Contingent Organizations, cont.
• The leadership approach is always based on the
organization’s current situation.
• The underlying assumptions of contingent
organizations are based on the premise that
organizational structures are open and are not
organizationally egalitarian.
– There is no one best way to organize, and any one
way of organizing is not equally effective in another
organization.
• The contingent view utilizes a scenario-based
methodology.

Understanding the External Environment
• Understanding the external environment
focuses on scanning, monitoring, forecasting,
and assessing the macro and micro forces of
the external environment.
– Scanning involves identifying the subtle to
dramatic signals of macro and micro forces
change.
– Monitoring focuses on deriving meaning from a
pattern of observations from scanning macro and
micro forces.
Understanding External Environment, cont.
– Forecasting is the active development of projections and
likely scenarios based on patterns indicated from
monitoring.
– Assessing is prioritizing and quantifying the impact of
changes in the macro and micro forces’ external
environment, considering scenario forecasts in that
valuation.
• Categories to give leaders structure through which
to scan, monitor, forecast, and assess a dynamic
health industry:
– Macro-environmental forces
– Health care environmental [micro-environmental] forces
– SWOT analysis

Program Guidelines
• PHEP program guidelines provide the basis for
assessment of capabilities and functions for public
health preparedness.
• HPP program guidelines provide the basis for
assessment of capabilities and functions for
healthcare delivery organizations/hospitals.
Both of these programs are funded and managed
separately but now require alignment and
integration to provide a better “picture” of
preparedness.
Horizontal Factors
• Horizontal organizations are organizations that
have cooperative relationships, affiliations, or
ownership rights with multiple outside agents
and actors.
• Horizontal organizations seek to maintain a
level of homeostasis with all elements internal
and external to the establishment.
Vertical Factors
• The horizontal organization is in stark contrast to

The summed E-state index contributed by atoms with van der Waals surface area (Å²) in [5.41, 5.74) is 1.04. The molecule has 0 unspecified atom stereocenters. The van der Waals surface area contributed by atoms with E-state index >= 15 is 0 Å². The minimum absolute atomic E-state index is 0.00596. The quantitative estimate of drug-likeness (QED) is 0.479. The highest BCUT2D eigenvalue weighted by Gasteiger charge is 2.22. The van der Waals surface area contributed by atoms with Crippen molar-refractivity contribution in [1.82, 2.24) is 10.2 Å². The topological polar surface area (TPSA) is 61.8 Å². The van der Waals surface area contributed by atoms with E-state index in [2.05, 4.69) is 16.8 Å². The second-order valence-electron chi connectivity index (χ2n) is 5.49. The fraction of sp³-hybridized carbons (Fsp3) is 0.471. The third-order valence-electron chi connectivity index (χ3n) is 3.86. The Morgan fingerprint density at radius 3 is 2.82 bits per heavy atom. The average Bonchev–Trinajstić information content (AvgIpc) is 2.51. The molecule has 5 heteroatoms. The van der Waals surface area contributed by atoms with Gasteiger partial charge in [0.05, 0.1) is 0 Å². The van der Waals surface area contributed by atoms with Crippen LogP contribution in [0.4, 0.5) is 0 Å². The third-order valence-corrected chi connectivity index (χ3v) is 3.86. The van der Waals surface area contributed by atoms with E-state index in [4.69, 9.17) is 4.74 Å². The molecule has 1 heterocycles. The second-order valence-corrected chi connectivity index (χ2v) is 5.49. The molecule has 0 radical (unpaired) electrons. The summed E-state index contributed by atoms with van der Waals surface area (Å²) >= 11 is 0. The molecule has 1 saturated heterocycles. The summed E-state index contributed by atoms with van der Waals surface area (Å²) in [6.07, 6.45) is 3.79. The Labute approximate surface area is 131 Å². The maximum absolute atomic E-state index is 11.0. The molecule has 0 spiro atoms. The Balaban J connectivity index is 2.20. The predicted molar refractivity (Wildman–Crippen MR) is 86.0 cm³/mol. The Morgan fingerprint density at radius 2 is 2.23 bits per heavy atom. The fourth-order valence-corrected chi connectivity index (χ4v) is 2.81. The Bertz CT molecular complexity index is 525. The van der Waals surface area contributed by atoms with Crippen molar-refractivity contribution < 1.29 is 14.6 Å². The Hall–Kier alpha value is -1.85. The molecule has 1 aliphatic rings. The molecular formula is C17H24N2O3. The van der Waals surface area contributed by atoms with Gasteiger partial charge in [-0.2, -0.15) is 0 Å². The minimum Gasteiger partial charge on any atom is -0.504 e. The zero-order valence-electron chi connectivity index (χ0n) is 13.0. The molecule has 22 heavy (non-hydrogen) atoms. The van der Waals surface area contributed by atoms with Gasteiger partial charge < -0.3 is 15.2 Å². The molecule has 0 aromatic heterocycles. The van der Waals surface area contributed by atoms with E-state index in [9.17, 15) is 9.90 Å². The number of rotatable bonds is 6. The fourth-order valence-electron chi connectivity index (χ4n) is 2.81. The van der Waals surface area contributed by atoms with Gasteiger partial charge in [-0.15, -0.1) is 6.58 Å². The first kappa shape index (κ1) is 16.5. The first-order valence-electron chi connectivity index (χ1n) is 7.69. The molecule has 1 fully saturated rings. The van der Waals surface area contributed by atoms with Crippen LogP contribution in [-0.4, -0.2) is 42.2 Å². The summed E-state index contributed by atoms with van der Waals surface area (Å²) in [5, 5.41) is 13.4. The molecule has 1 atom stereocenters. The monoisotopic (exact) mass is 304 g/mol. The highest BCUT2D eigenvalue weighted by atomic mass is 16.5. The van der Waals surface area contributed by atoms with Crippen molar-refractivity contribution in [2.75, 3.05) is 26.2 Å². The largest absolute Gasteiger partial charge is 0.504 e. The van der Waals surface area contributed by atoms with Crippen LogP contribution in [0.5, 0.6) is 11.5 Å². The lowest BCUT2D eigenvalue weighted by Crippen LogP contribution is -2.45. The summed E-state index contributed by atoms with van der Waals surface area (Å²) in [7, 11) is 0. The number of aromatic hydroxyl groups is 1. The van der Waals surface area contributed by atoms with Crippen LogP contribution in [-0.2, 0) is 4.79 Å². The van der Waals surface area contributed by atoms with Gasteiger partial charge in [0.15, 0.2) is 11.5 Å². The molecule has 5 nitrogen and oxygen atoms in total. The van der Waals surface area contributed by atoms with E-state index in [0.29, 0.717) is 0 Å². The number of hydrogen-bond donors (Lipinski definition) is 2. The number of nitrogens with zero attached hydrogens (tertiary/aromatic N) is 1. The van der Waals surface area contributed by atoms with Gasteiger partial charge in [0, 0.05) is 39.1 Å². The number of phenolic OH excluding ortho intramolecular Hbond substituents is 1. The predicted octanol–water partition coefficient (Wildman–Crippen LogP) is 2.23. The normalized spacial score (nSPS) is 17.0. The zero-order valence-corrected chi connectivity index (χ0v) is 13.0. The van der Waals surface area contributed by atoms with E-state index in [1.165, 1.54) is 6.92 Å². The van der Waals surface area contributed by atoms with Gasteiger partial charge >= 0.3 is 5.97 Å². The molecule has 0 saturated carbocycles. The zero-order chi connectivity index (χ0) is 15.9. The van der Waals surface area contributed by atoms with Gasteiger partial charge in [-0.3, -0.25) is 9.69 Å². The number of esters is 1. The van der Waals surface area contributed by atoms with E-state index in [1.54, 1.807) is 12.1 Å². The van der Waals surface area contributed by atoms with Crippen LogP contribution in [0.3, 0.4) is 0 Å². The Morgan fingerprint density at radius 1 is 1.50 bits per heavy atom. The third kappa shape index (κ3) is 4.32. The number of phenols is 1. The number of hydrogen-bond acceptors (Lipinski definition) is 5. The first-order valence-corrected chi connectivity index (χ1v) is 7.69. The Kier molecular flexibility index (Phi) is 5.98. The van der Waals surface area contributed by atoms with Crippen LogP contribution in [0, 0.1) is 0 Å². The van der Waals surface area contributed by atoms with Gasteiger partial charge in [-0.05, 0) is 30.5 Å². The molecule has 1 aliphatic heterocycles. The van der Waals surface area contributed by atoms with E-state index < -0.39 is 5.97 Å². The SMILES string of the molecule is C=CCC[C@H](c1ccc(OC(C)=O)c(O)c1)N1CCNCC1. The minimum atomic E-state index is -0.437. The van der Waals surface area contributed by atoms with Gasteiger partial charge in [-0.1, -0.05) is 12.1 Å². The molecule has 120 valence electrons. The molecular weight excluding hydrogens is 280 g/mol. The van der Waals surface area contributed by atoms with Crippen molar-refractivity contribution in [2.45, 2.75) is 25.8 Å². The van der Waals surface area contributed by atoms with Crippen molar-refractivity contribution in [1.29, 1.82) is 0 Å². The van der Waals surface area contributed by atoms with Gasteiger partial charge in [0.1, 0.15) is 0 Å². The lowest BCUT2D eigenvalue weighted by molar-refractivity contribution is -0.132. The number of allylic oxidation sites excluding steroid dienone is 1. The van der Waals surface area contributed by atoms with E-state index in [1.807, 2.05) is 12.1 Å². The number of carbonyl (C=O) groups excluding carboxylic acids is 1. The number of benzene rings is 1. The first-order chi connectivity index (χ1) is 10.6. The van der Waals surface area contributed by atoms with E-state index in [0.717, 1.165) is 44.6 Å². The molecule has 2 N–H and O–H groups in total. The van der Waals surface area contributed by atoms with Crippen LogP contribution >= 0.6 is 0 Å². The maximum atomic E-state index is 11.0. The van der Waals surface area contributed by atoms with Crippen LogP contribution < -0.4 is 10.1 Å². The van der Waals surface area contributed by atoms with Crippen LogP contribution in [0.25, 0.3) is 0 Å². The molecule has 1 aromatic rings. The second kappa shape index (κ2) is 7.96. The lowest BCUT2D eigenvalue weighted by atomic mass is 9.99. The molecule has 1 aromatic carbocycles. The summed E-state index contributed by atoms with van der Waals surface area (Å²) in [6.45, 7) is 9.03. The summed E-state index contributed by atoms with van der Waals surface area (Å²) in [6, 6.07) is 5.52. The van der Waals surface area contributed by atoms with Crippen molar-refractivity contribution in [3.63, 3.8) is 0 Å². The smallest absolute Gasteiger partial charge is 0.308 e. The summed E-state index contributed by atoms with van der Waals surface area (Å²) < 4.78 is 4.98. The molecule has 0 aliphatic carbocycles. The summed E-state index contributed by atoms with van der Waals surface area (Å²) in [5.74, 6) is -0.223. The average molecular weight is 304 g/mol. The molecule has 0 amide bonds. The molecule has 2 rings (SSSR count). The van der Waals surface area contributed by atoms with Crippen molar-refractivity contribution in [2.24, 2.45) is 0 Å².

the vertical organization.
• The vertical organization builds a monument unto
itself and seeks to minimize reliance on any and
all outside stakeholders and actors.
– In the true sense of organizational dynamics there are
actually few true vertical organizations. As a result,
when we speak of vertical organizations, we refer to
organizations that attempt to control the environment
first rather than living in the environment and
becoming a participatory member within the
community.
Dynamic Factors
• Dynamic organizations are those that do not
qualify as either vertical or horizontal
organizations. However, there is a tendency for
many dynamic organizations to fit into the
open and horizontal architecture.
• Different possibilities in the environmental
characteristics constantly require the creation
of new and different ways of positioning the
organization for success.
Organizational Culture
• From a broad perspective, health leaders assess
the external and internal environments of the
organization, determine what organizational
culture will best meet the needs of the external
environment, then design, develop, implement,
and refine the organizational culture.
• From this “big picture” view, leadership seems
simple, yet accomplishing the task of
organizational alignment with the external
environment requires a focused, clear appealing
vision that is well communicated and leadership
and management team actions consistent with that
vision.
Organizational Culture, cont.
• From this standpoint, leaders must be
knowledgeable and competent about
organizational dynamics, culture,
communication, assessment and analysis,
and change management.
– All of these areas are important, yet culture is the
fabric that weaves all of these components
together.
Organizational Culture, cont.
• To begin moving an organizational culture
toward change, the health leader should:
– Model the behavior you expect yourself.
– Communicate expectations and train other leaders,
managers and staff.
– Revise structures and reporting relationships.
– Conduct team-based planning and policy
development.
– Use primary and secondary mechanisms
(discussed later in this chapter).
Organizational Culture, cont.
• To begin moving an organizational culture
toward change, the health leader should (cont.):
– Be consistent and communicate often to the
organization.
– Continue to scan, monitor, and assess the internal
health organization environment while you scan,
monitor, forecast, and assess the external
environment.
Organizational Culture, cont.
• Defining organizational culture
– Organizational culture is a complex construct that
incorporates …